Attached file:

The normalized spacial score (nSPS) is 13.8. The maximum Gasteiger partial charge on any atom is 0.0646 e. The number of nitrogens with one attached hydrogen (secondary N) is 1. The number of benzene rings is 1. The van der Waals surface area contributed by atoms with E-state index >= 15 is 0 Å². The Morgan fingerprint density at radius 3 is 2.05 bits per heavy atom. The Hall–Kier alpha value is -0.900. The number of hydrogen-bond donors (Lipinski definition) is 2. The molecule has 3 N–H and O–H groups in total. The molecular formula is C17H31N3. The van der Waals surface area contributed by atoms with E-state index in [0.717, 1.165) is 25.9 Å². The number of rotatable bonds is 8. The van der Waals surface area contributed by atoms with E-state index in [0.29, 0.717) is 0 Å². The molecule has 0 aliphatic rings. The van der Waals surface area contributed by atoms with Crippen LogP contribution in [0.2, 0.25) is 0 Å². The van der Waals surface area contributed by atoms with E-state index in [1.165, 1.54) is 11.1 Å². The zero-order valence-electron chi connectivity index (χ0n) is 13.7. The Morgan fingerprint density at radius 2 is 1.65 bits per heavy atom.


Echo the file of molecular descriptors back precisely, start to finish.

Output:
The normalized spacial score (nSPS) is 13.8. The maximum Gasteiger partial charge on any atom is 0.0646 e. The number of nitrogens with one attached hydrogen (secondary N) is 1. The number of benzene rings is 1. The van der Waals surface area contributed by atoms with E-state index >= 15 is 0 Å². The Morgan fingerprint density at radius 3 is 2.05 bits per heavy atom. The Hall–Kier alpha value is -0.900. The number of hydrogen-bond donors (Lipinski definition) is 2. The molecule has 3 N–H and O–H groups in total. The molecular formula is C17H31N3. The van der Waals surface area contributed by atoms with E-state index in [0.717, 1.165) is 25.9 Å². The number of rotatable bonds is 8. The van der Waals surface area contributed by atoms with E-state index in [0.29, 0.717) is 0 Å². The molecule has 0 aliphatic rings. The van der Waals surface area contributed by atoms with Crippen LogP contribution in [0.2, 0.25) is 0 Å². The van der Waals surface area contributed by atoms with E-state index in [1.165, 1.54) is 11.1 Å². The zero-order valence-electron chi connectivity index (χ0n) is 13.7. The Morgan fingerprint density at radius 2 is 1.65 bits per heavy atom.